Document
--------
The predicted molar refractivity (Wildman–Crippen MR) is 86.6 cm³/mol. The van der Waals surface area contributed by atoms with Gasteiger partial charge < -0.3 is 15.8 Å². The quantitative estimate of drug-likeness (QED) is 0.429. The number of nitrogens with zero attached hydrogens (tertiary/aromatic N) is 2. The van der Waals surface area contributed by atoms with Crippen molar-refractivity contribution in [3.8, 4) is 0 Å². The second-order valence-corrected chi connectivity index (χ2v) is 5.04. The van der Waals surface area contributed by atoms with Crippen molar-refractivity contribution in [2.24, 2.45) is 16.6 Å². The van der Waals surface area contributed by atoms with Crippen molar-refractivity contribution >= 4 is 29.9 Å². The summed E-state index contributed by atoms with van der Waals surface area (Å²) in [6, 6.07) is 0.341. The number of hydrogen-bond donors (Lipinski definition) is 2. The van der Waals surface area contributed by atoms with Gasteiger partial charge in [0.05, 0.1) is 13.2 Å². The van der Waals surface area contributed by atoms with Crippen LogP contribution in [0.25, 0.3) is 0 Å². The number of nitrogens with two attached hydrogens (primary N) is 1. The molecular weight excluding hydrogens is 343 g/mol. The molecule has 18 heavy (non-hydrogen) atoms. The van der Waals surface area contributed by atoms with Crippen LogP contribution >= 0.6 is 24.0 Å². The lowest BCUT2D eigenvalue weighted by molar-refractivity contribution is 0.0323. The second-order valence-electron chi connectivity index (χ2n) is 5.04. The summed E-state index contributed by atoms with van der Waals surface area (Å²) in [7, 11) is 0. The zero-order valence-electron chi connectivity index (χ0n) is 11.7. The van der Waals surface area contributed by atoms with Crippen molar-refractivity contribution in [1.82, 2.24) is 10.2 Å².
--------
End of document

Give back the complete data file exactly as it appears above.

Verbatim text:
The predicted molar refractivity (Wildman–Crippen MR) is 86.6 cm³/mol. The van der Waals surface area contributed by atoms with Gasteiger partial charge < -0.3 is 15.8 Å². The quantitative estimate of drug-likeness (QED) is 0.429. The number of nitrogens with zero attached hydrogens (tertiary/aromatic N) is 2. The van der Waals surface area contributed by atoms with Crippen molar-refractivity contribution in [3.8, 4) is 0 Å². The second-order valence-corrected chi connectivity index (χ2v) is 5.04. The van der Waals surface area contributed by atoms with Crippen molar-refractivity contribution in [2.24, 2.45) is 16.6 Å². The van der Waals surface area contributed by atoms with Crippen molar-refractivity contribution >= 4 is 29.9 Å². The summed E-state index contributed by atoms with van der Waals surface area (Å²) in [6, 6.07) is 0.341. The number of hydrogen-bond donors (Lipinski definition) is 2. The van der Waals surface area contributed by atoms with Gasteiger partial charge in [0.05, 0.1) is 13.2 Å². The van der Waals surface area contributed by atoms with Crippen LogP contribution in [0.25, 0.3) is 0 Å². The number of nitrogens with two attached hydrogens (primary N) is 1. The molecular weight excluding hydrogens is 343 g/mol. The molecule has 18 heavy (non-hydrogen) atoms. The van der Waals surface area contributed by atoms with Crippen LogP contribution >= 0.6 is 24.0 Å². The lowest BCUT2D eigenvalue weighted by molar-refractivity contribution is 0.0323. The second-order valence-electron chi connectivity index (χ2n) is 5.04. The summed E-state index contributed by atoms with van der Waals surface area (Å²) in [7, 11) is 0. The zero-order valence-electron chi connectivity index (χ0n) is 11.7. The van der Waals surface area contributed by atoms with Crippen molar-refractivity contribution in [1.82, 2.24) is 10.2 Å².